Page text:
Home Depot announced on Thursday that the information of 56 million cardholders had been compromised over a five-month period.
The data theft occurred between April and September at it stores in the U.S. and Canada. The home improvement retailer also said there was no evidence that debit PIN numbers were compromised or that the breach affected stores in Mexico or customers who shopped at the retailer’s website.
"We apologize to our customers for the inconvenience and anxiety this has caused and want to reassure them that they will not be liable for fraudulent charges," said Chief Executive Frank Blake.
Home Depot said that criminals used unique, custom-built software that had not been seen in previous attacks and was designed to evade detection in its most complete account of what had happened since it first disclosed the breach on Sept. 8, six days after the company received reports from its banking partners and law enforcement that criminals may have breached its systems.
Since then, Home Depot said that the hackers' method of entry has been closed off, the malware used in the data breach has been eliminated, and that it had rolled out "enhanced encryption of payment data" to all U.S. stores, a project that will be completed in Canadian outlets by early 2015.
Hitesh Sheth, chief executive of Vectra Networks, a California cybersecurity firm in San Jose, said Home Depot’s breach exposes a weakness, noting that the company said hackers used unique, custom-built malware.
This “essentially means the technology they are using is only designed to detect malware that has already been used in a previous attack, and that is symptomatic of the retail industry," Sheth said.
"Retailers need to upgrade to technology that is available and detects behavior of malware that is new because these attacks are not going to stop anytime soon."
Home Depot is going to be expected to bear the costs related to fraud and payment card replacement, according to Wesley McGrew, an expert on retail breaches who is an assistant research professor at the department of computer science at Mississippi State University.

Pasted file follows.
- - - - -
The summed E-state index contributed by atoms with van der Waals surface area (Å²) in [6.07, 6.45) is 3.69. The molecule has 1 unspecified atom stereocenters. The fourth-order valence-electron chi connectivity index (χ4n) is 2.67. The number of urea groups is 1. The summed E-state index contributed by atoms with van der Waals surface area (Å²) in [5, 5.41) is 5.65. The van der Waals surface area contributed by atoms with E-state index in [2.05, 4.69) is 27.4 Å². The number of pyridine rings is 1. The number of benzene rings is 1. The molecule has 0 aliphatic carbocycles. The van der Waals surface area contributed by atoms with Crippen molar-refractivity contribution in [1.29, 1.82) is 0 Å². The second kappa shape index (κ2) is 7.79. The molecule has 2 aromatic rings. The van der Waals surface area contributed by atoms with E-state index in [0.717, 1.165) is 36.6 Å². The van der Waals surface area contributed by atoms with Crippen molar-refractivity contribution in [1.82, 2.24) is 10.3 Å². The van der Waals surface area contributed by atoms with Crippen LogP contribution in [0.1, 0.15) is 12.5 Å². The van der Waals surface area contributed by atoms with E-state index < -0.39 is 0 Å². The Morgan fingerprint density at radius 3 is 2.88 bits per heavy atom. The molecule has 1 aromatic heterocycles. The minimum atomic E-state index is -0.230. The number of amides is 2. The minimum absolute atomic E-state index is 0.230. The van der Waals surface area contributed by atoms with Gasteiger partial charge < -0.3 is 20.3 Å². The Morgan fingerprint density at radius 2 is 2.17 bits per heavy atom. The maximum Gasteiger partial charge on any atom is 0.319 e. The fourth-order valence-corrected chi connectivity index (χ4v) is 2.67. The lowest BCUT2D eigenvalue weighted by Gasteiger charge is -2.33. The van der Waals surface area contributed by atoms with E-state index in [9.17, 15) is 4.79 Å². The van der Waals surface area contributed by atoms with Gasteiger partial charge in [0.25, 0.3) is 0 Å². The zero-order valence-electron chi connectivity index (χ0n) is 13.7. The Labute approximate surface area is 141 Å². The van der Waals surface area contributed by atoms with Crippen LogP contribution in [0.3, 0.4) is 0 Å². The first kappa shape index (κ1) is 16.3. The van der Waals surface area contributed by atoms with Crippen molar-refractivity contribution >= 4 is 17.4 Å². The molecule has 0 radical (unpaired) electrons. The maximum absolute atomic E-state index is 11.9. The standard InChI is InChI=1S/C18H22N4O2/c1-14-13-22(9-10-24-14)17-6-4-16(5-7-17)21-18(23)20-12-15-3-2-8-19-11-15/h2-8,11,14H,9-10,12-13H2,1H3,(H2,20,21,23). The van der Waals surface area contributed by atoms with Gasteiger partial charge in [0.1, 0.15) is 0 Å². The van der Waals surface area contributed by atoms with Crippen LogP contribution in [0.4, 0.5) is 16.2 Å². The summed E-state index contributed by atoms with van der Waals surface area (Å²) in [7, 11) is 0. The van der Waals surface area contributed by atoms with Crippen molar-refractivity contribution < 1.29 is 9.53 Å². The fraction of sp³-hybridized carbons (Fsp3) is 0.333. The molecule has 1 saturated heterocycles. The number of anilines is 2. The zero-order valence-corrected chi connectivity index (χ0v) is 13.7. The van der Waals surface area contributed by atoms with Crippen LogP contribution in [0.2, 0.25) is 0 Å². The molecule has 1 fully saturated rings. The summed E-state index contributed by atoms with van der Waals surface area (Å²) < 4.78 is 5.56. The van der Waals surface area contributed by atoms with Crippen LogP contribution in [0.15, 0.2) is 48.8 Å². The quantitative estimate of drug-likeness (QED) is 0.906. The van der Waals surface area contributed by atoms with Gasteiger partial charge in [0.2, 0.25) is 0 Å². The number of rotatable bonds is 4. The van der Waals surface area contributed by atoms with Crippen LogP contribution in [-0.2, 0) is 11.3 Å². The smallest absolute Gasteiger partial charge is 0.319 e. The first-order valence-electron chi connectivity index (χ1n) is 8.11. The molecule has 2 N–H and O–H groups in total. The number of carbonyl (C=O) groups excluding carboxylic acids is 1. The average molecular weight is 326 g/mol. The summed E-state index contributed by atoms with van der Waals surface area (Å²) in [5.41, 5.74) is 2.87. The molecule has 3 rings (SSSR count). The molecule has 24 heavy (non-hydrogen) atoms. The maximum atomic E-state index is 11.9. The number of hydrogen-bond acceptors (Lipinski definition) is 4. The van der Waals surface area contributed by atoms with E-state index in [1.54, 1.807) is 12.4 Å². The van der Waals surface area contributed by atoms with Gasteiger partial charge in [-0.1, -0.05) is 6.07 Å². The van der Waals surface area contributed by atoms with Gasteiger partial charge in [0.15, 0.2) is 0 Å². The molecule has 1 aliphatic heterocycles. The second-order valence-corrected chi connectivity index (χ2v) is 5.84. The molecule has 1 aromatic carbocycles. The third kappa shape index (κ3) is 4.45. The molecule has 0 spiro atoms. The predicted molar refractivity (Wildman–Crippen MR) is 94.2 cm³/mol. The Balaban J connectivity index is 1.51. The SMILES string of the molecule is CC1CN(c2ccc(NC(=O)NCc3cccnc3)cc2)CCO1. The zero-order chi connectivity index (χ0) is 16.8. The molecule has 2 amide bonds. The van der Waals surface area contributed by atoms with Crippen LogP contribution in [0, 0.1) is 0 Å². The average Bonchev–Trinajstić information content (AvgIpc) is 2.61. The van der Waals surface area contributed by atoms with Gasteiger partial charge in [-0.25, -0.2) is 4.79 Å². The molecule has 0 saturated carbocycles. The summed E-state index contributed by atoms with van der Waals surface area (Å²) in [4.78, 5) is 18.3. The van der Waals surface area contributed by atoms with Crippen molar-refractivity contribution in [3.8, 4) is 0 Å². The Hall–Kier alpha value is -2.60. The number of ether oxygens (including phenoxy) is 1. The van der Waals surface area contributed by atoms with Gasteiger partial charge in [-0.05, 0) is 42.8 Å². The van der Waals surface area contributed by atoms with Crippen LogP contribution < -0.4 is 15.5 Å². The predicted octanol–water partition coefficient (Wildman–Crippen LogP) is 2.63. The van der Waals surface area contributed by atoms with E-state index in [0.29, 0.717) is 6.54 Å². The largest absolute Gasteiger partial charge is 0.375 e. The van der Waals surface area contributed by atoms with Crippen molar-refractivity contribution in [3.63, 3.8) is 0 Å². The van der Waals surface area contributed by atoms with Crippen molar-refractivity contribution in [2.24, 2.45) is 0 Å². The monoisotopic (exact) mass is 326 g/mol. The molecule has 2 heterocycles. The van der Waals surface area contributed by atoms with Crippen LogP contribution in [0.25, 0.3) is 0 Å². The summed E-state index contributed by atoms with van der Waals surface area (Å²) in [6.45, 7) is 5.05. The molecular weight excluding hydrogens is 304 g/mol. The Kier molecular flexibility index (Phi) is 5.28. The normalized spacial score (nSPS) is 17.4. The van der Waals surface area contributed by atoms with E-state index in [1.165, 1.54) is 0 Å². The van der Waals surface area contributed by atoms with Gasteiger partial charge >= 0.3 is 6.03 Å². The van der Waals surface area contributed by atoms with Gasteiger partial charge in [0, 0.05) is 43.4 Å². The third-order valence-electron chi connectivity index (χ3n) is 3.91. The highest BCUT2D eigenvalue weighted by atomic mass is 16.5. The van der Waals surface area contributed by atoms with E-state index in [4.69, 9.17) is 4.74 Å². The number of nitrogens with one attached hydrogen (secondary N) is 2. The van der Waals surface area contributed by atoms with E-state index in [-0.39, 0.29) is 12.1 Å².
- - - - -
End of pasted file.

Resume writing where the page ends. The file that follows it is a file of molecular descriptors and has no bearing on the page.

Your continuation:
Banks typically seek to get retailers to cover those costs if there are any indications of shortcomings in their security.
Criminals have frequently used software that evades detection, but retailers are expected to closely monitor their networks using tools that are designed to uncover signs of a crime in progress, McGrew said.
"It's hard to feel sorry for them when there are things they could have done to improve the security of these transactions," McGrew said.
Unlike Target's breach, which resulted in falling sales as shoppers worried about the privacy of their security, Home Depot's business remains intact so far.
Customers appear to be growing accustomed to breaches, following a string of them this past year, including SuperValu and Neiman Marcus. Home Depot might have also benefited in the timing in another way — the disclosure came in September, months after the spring season, which is the busiest time of year for home-improvement chains.
However, Home Depot, which is based in Atlanta, estimated it will incur costs of $62 million related to the breach but indicated that figure could be much higher. The costs include credit monitoring, increased call center staffing, and legal and professional services. Home Depot said it believes that $27 million of the amount will be paid for by insurers.
But the company said it has not yet estimated the impact of "probable losses" related to the possible need to reimburse banks for fraud and card replacement, as well as covering costs of lawsuits and government investigations.
"Those costs may have a material adverse effect on The Home Depot’s financial results in the fourth quarter and/or future periods," the company said in its statement.
Al Jazeera and wire services